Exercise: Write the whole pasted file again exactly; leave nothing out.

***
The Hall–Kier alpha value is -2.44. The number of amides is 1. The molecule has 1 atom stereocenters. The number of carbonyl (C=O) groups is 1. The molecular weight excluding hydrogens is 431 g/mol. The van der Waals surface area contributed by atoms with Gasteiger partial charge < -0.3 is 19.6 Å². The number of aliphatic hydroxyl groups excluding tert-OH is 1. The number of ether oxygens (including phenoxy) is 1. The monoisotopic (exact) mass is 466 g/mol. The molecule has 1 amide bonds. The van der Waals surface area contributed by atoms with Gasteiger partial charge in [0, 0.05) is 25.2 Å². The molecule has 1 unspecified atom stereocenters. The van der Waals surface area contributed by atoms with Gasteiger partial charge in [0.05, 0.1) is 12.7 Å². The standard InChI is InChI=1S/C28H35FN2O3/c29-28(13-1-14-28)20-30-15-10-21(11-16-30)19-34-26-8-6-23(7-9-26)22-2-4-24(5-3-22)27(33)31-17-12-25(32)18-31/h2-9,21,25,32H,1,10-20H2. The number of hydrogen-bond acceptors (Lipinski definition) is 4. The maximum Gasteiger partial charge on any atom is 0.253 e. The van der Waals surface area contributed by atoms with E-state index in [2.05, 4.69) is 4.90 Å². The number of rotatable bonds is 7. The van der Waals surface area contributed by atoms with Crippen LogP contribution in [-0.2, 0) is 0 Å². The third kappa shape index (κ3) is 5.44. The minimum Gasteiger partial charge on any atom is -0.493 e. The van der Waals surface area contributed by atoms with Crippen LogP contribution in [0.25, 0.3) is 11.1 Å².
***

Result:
The Hall–Kier alpha value is -2.44. The number of amides is 1. The molecule has 1 atom stereocenters. The number of carbonyl (C=O) groups is 1. The molecular weight excluding hydrogens is 431 g/mol. The van der Waals surface area contributed by atoms with Gasteiger partial charge < -0.3 is 19.6 Å². The number of aliphatic hydroxyl groups excluding tert-OH is 1. The number of ether oxygens (including phenoxy) is 1. The monoisotopic (exact) mass is 466 g/mol. The molecule has 1 amide bonds. The van der Waals surface area contributed by atoms with Gasteiger partial charge in [0, 0.05) is 25.2 Å². The molecule has 1 unspecified atom stereocenters. The van der Waals surface area contributed by atoms with Gasteiger partial charge in [0.05, 0.1) is 12.7 Å². The standard InChI is InChI=1S/C28H35FN2O3/c29-28(13-1-14-28)20-30-15-10-21(11-16-30)19-34-26-8-6-23(7-9-26)22-2-4-24(5-3-22)27(33)31-17-12-25(32)18-31/h2-9,21,25,32H,1,10-20H2. The number of hydrogen-bond acceptors (Lipinski definition) is 4. The maximum Gasteiger partial charge on any atom is 0.253 e. The van der Waals surface area contributed by atoms with E-state index in [2.05, 4.69) is 4.90 Å². The number of rotatable bonds is 7. The van der Waals surface area contributed by atoms with Crippen LogP contribution in [-0.2, 0) is 0 Å². The third kappa shape index (κ3) is 5.44. The minimum Gasteiger partial charge on any atom is -0.493 e. The van der Waals surface area contributed by atoms with Crippen LogP contribution in [0.25, 0.3) is 11.1 Å².